Why spend so much money on coffee, have to deal with the hassle of going out, waiting in line when you could brew a better, cheaper cup while still in your robe? (OK more like boxers and t-shirt scratching your groggy head.)
The answer is pretty simple. Most people can't or don't brew a better cup of coffee at home!
This might be why there are so many Starbucks Snobs. Trust me, if you're idea of great coffee is having a college kid press some buttons that makes hot brown water shoot out of a machine into a paper cup, you're not a coffee snob.
Places like Starbucks are the McDonalds of coffee. It has it's place in the market but I've never been a fan. For me, going out for coffee used to mean finding an independent coffee shop that roasts their own beans and has a nice atmosphere plus some good deserts. A place you could sit and read or chat with friends while a friendly waitress brings you your coffee in a quirky mug. The coffee shop was owned by someone that lived, breathed and slept coffee and was proud of delivering quality. Sadly, it's harder to find such cafes these days. (End rant)
You don't need to be obsessed with coffee to make a great cup of coffee at home though. You also don't need a lot of expensive equipment either and I'll show you how.
What it takes to make a great cup of coffeeCoffee isn't complicated. Seriously, you're not developing the next new vaccine.
All it takes to make great coffee is good beans (freshly ground preferred), filtered water, the right ratio of beans to water, water heated to the appropriate temperature (195-205 degrees F) and the correct brewing time (about 4 minutes).
The right water temperature and brew time is very important to get the rich flavors out of coffee and avoid the bitter flavors that can come from brewing too long.
Cheap way to make great coffee at homeThis post wound up being pretty long so here's a summary.
First of all, ditch the espresso based drinks. Coffee shops market them more because they make more money. In my research I came across coffee shop consultants (people that help you set up and run a cafe) who all said that the success of a coffee shop is based on how many espresso drinks they sell.
Espresso isn't bad but when you consider that a shot of espresso is 1.5oz, that 20oz double shot is mostly milk. I'm really trying to cut down the calories I drink, as should most people. If you learn how to brew good tasting coffee at home you won't have to add a lot of milk, sugar or flavorings that just add calories.
I got tired of cleaning my drip coffee maker and I wound up going through 3 in the past 2 years because they all sprung leaks so I did a lot of research on a better way to brew coffee at home. If you don't care about the how and why or other more expensive options here is a list of things you'll need to make great coffee at home cheap. The coffee maker is less than $20 at time of writing.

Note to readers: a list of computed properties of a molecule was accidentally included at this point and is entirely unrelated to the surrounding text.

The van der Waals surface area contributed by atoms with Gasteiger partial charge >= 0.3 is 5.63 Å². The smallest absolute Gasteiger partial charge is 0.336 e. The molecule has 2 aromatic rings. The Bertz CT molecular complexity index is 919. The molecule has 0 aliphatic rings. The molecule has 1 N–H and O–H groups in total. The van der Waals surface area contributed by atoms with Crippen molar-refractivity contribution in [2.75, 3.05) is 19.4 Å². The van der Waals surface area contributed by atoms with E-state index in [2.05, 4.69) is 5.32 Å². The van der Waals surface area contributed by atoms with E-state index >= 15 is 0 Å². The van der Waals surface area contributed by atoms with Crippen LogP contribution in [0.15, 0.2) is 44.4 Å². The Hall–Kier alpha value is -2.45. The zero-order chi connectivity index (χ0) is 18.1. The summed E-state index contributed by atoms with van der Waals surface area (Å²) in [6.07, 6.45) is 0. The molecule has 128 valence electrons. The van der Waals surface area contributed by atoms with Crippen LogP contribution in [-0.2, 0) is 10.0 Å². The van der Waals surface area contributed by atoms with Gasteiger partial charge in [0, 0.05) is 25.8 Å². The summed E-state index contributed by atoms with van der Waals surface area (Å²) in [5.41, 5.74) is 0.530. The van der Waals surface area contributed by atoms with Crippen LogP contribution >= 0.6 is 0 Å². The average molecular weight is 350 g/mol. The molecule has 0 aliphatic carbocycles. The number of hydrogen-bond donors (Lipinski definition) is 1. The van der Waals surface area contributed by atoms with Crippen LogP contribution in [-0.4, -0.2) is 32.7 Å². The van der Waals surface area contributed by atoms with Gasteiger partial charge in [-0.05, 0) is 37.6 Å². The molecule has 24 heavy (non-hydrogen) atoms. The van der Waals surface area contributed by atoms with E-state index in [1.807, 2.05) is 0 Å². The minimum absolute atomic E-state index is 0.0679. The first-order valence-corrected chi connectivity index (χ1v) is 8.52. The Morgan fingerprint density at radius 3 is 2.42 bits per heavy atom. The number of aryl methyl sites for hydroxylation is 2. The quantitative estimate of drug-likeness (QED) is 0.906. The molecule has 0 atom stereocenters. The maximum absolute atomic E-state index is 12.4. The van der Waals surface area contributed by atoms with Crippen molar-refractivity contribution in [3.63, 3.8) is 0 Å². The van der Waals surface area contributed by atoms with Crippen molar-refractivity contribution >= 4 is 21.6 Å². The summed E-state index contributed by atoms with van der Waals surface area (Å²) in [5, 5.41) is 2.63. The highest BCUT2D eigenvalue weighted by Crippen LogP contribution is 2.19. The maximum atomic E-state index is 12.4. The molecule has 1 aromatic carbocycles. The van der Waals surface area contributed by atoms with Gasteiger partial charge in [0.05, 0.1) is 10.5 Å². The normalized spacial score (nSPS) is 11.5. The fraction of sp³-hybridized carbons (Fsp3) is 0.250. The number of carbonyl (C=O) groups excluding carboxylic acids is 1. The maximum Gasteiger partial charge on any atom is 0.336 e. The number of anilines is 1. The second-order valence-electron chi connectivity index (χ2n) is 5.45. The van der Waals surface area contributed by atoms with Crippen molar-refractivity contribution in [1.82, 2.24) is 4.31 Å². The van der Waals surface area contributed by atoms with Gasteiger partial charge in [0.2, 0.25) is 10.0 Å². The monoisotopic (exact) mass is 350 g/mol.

- A way to boil water. Tea kettle, electric kettle or even just a pot.
- Filtered water. I use a Brita pitcher
- Clever Coffee Dripper manual coffee brewer (Clever Coffee Dripper Review Below)
- Melitta Cone Coffee Filters, White, No. 4 for use with CCD
- A way to keep time. Kitchen timer, stopwatch, clock, timer phone app, etc.
- Insulated Travel Mug (I like the Thermos Element 5 Travel Tumbler)
A consistent grind size is important for brewing good coffee and a burr grinder is recommended over a blade grinder. From what I read it looks like you need to spend at least $80 for an electric burr grinder to get something that doesn't create a lot of dust. If you don't mind burning a few calories the Kyocera Ceramic Coffee Grinder manual coffee grinder is well regarded.
How much do you save making your own coffee?The Clever Coffee Dripper, manual coffee grinder and travel mug will cost less than $80 total. The biggest expense is the grinder which you can forgo in the beginning and just use the same preground coffee you're probably already using.
The cost of making 1 16oz mug of coffee, including milk, sugar and filter is going to range $0.55-$1.20 per 16 oz travel mug based on using coffee that costs $6-$15 per lb. That's a saving $0.80-$1.45 compared to the $2.00 16oz coffee in a paper cup.
If you buy 2 16oz coffees every work day that's a savings of $400-$725 a year which more than makes up for the minimal equipment you need. If you buy more coffee than that, including on weekends, you wind up saving even more.
You also get to start enjoying a good cup of coffee before you even put on your pants. You can't put a price on that. :)
Why home coffee makers suck!Most home coffee makers fail at making good coffee. Even expensive models. The reason is they don't get the water hot enough and/or they don't brew the coffee long enough. In addition, the hot plate that keeps the coffee warm can ruin the flavor of the coffee if it sits there long. Thermal carafes can improve the flavor a bit but don't negate the problems with temperature and brew time.
The single serve pod brewers don't seem to do a better job and have a much higher cost associated with them.
Try this coffee brewing experiment. Brew coffee in your coffee maker as you normally would. While that's going boil some water in a pot or kettle.